Human lung morphogenesis begins by embryonic life and continues after birth into early childhood to form a complex organ with numerous morphologically and functionally distinct cell types. Pulmonary organogenesis involves dynamic changes in cell proliferation, differentiation, and migration of specialized cells derived from diverse embryonic lineages. Studying the molecular and cellular processes underlying formation of the fully functional lung requires isolating distinct pulmonary cell populations during development. We now report novel methods to isolate four major pulmonary cell populations from pediatric human lung simultaneously. Cells were dissociated by protease digestion of neonatal and pediatric lung and isolated on the basis of unique cell membrane protein expression patterns. Epithelial, endothelial, nonendothelial mesenchymal, and immune cells were enriched by fluorescence-activated cell sorting. Dead cells and erythrocytes were excluded by 7-aminoactinomycin D uptake and glycophorin-A (CD235a) expression, respectively. Leukocytes were identified by membrane CD45 (protein tyrosine phosphatase, receptor type C), endothelial cells by platelet endothelial cell adhesion molecule-1 (CD31) and vascular endothelial cadherin (CD144), and both were isolated. Thereafter, epithelial cell adhesion molecule (CD326)-expressing cells were isolated from the endothelial- and immune cell-depleted population to enrich epithelial cells. Cells lacking these membrane markers were collected as "nonendothelial mesenchymal" cells. Quantitative RT-PCR and RNA sequencing analyses of population specific transcriptomes demonstrate the purity of the subpopulations of isolated cells. The method efficiently isolates major human lung cell populations that we announce are now available through the National Heart, Lung, and Blood Institute Lung Molecular Atlas Program (LungMAP) for their further study.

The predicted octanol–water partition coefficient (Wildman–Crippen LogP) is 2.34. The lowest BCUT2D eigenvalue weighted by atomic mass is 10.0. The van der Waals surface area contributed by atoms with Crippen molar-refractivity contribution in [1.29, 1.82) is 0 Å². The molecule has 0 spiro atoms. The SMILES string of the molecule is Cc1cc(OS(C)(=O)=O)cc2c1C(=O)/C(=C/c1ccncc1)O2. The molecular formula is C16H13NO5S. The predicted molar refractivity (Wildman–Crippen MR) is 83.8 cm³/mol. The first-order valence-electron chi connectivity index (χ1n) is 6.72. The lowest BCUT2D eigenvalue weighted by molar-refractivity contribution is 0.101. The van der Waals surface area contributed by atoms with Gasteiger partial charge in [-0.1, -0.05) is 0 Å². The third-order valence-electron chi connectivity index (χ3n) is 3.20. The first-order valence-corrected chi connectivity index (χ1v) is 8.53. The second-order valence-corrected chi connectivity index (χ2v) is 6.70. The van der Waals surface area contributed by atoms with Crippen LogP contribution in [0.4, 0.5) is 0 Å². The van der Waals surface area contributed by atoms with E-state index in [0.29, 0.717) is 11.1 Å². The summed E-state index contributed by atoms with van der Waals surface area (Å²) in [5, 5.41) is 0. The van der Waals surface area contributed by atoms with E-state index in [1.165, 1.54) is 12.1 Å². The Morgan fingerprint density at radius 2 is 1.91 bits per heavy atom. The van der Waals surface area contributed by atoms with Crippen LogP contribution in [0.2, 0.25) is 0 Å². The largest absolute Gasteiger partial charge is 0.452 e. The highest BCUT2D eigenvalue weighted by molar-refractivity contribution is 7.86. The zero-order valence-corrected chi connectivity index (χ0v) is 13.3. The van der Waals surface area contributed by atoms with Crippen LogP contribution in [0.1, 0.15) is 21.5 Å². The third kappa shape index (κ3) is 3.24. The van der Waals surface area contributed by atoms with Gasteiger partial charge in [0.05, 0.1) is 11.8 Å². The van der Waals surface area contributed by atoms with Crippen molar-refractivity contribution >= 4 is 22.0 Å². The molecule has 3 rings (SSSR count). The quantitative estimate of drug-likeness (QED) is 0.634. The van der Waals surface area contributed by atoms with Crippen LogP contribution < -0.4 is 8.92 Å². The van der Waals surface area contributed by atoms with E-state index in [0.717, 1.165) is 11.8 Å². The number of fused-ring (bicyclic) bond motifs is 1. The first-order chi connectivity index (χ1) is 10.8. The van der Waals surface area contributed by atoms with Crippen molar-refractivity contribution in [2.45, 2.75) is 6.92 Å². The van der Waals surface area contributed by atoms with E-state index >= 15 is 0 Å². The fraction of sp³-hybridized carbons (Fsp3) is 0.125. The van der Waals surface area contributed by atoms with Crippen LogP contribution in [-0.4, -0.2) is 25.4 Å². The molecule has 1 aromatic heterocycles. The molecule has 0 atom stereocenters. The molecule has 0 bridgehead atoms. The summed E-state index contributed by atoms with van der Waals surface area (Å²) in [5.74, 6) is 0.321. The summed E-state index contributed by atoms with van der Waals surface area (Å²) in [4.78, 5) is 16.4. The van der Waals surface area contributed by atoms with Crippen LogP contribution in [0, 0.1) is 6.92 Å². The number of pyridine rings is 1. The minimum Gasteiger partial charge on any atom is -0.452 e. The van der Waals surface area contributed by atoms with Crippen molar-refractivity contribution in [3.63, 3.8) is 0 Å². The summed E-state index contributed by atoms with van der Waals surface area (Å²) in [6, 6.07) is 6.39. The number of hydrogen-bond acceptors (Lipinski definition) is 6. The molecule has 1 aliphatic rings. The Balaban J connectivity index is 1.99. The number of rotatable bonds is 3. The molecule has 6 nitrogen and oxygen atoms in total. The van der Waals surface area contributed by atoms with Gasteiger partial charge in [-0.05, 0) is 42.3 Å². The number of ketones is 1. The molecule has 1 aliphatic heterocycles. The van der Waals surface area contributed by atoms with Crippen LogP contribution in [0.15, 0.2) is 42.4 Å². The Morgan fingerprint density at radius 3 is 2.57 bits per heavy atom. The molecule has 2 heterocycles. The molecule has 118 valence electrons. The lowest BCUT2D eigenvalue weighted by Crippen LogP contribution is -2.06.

Keywords: fluorescence-based cell sorting; human lung cell markers; human pediatric lung cell populations.